I had a really interesting conversation with someone a couple of days ago about fonts. Mike had picked Verdana for his logo because he recognised that it was a font he could consistently used across the board – website, emails and print. You’ll probably know my views on using Verdana as a part of your logo (if not, find out more here), but that aside, I could see why Mike had chosen to do what he had. After all, consistency is one of the things many small businesses are weak on. So I admired his attention to his brand identity. But it did raise some interesting points.
I agree absolutely that you should have a ‘house font’ for all of your marketing collateral. Now unless you want to restrict yourself to Arial, Verdana or Times, I’d recommend that you have one font for printed literature, and select one ‘second best’ font for all your online stuff. People are much more forgiving of online fonts – and to be frank, you don’t have much choice online.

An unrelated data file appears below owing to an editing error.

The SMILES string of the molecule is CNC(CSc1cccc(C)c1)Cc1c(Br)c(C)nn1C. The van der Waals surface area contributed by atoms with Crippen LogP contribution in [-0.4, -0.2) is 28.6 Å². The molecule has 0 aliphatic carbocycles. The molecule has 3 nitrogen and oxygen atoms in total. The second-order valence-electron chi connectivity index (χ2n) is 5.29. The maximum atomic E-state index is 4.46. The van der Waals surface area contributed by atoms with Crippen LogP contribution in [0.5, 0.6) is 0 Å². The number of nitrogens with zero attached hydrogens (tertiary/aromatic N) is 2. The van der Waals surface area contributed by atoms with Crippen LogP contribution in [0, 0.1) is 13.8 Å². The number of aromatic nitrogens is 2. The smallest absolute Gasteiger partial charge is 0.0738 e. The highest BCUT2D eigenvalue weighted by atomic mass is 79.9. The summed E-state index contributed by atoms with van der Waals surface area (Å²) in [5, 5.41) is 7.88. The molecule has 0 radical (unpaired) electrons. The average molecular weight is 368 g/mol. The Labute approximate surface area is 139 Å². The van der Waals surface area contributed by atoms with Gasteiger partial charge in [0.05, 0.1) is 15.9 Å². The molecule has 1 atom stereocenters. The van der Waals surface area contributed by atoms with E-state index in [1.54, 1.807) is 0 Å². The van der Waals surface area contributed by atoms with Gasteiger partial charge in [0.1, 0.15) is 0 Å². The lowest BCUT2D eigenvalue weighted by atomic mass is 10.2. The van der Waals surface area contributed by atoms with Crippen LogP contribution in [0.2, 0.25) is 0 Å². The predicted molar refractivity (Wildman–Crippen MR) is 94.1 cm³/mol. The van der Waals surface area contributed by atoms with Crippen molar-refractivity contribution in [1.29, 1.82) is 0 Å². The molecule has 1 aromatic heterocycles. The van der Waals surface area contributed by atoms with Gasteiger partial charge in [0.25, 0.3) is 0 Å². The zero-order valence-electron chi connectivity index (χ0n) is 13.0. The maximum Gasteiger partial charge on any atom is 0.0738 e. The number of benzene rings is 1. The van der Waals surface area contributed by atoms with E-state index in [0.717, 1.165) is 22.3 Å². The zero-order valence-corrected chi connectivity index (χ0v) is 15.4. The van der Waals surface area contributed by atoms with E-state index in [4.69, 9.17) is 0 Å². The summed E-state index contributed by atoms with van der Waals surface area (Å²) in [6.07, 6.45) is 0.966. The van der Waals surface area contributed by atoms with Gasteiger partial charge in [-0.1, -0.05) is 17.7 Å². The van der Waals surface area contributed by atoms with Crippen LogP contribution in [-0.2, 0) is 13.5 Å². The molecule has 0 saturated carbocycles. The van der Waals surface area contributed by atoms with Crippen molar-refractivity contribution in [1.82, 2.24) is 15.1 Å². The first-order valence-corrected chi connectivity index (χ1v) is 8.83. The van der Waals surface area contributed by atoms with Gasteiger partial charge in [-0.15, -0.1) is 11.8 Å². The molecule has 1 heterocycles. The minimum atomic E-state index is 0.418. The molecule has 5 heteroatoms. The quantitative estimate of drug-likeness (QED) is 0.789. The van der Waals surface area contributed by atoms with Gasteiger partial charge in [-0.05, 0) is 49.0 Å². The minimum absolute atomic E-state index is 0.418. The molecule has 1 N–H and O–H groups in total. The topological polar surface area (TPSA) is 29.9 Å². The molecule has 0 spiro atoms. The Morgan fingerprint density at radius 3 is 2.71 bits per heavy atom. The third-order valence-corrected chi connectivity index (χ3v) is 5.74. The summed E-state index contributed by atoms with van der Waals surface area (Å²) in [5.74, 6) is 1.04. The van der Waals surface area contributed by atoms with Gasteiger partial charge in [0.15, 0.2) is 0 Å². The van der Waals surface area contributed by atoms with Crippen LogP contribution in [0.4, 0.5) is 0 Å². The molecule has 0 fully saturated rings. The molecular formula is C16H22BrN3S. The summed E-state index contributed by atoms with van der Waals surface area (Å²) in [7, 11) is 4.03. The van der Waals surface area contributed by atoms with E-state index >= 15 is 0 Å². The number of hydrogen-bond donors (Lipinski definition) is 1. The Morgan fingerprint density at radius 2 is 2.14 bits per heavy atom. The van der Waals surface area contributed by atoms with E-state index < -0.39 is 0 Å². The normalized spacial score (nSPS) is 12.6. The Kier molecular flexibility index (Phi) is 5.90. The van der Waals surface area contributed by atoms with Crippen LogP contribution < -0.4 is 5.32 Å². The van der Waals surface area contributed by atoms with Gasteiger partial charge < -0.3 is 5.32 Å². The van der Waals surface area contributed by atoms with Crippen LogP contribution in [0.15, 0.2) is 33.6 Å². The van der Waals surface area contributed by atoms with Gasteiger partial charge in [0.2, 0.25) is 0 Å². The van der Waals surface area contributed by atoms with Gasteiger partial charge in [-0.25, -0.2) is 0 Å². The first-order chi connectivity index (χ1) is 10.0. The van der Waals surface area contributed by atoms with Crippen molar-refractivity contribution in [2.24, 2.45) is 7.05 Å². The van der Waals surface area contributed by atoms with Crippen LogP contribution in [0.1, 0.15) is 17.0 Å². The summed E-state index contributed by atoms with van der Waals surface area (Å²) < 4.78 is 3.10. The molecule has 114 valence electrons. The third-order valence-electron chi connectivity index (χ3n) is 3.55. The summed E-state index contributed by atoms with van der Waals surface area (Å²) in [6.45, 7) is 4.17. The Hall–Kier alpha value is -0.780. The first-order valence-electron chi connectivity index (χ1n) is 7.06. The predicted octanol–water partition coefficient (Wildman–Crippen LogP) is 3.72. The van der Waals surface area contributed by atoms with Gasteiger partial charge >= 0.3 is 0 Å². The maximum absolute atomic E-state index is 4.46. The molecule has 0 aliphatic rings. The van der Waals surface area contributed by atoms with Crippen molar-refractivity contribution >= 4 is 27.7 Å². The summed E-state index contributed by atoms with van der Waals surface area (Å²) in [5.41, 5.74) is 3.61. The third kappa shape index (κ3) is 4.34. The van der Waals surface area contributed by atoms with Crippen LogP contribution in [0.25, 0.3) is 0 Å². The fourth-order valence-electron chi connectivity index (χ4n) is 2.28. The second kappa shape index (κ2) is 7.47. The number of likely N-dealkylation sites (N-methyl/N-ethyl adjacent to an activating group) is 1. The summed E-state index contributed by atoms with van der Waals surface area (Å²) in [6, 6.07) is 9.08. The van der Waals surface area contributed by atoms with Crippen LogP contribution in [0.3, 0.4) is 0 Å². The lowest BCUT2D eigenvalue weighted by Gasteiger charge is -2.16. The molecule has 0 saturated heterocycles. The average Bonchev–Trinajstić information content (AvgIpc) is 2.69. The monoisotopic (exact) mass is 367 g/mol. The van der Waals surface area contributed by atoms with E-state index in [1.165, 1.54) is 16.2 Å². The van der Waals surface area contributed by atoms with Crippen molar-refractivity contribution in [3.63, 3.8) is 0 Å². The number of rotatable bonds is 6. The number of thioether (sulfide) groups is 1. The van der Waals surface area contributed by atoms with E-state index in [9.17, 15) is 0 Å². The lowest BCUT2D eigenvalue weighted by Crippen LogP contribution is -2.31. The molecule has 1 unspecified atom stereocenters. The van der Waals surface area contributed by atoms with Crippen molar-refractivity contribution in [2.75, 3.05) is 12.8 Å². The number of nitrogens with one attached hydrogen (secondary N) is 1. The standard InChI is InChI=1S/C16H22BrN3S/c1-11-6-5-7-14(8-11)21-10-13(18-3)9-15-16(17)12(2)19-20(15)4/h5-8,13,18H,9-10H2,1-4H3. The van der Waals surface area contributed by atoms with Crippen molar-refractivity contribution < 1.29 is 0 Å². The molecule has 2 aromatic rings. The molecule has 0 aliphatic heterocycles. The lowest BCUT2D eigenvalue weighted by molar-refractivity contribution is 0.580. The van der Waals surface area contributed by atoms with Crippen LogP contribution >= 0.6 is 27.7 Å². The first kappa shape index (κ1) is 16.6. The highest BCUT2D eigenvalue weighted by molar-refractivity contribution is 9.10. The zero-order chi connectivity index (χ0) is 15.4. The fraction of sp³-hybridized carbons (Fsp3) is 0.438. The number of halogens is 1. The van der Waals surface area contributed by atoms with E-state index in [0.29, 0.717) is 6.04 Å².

What I’d never recommend is using the font you’ve used in your logo in your body copy. Quite simply because it weakens the logo. By all means use a complimentary font, as in the example above (you’ll probably need to click on the image so that you can see it); or use a contrasting font. But try to avoid using the same font. It makes your logo look less of a logo and more of just type.